The premise is genius - take a south London street and its occupants from the old school banker heading for a fall, along with everyone else, to the old lady, the last of the ordinary pre-professional class who is dying, and use it as a prism to view London the city and the City of London. I recognised the street - hell, I live in a south London street between a retired electrician and his wife, who do indeed still have lino in the kitchen, and a banker who's putting in a loft conversion - and I recognised every single one of the characters from the banker's wife to the Polish builder. The plot bounces along, the writing is clean and well structured and it does manage to link all the disparate characters together in a way that doesn't jar. I want to love it and yet.....and yet......

The thing is: I know all this, and you do too. You know the characters if you've had a drink in a City bar, have employed a Polish builder, watched a episode of Gavin and Stacey, taken a trip to Harvey Nicks, watched Peston on the news and have heard of Banksy. I wanted more heft, more nuance, more insight, characters who were flesh and blood, not illustrations of a type. In short, I wanted more than a confirmation of what I can see around me every day. Maybe it's because I'm a Londoner.

"Capital" is worth the read, but wait for the paperback and a long flight. It may be the way we live now, but it won't be "The Way We Live Now" in a hundred years.
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3 of 3 people found the following review helpful
4.0 out of 5 stars People not plot 17 Sep 2013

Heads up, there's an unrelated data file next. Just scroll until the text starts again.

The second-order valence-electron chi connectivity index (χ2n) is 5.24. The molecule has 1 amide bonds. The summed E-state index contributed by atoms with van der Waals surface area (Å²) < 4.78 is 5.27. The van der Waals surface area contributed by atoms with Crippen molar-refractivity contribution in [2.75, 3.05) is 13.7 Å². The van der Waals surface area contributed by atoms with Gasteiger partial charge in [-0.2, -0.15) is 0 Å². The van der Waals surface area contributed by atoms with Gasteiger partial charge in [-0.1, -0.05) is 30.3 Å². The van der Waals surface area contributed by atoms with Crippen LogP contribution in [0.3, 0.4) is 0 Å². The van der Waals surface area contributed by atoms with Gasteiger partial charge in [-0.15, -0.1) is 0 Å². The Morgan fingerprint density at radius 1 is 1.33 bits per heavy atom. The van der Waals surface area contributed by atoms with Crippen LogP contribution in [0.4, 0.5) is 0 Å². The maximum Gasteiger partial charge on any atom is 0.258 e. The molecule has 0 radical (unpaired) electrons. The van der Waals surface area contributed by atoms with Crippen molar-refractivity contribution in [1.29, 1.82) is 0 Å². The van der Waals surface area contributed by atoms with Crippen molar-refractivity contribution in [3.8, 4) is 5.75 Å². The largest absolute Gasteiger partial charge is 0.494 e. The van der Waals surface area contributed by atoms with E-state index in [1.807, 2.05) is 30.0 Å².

Format:Kindle Edition|Verified Purchase
First of all let me be clear that this was a surprisingly gentle but fun read.

I'm not entirely sure why i bought this book. Probably the lure of a different author and a different atmosphere to my normal reads. However it was that i came by this, i can honestly say it was a very fortunate meeting!

I dont want to spoil any of the plot but i would just say that the synopsis blurb around the "You have what we want" campaign is slightly misleading. This part of the story is only really incidental to the fundamental story of the lives of the people who live and work in Pepys Road. Please dont buy if you are expecting any type of crime thriller. Instead, we are treated to a number of very different life stories; all of which are interesting and thought provoking in their own ways.

I didn't find this book especially funny either but it was captivating and charming. As i finished the book i thought of two things 1. I wish there was another book continuing the stories of these people i had come to know and 2. what else has he written?

If you finish a book and want more then thats got to be a good sign!

Well worth a read :)
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90 of 104 people found the following review helpful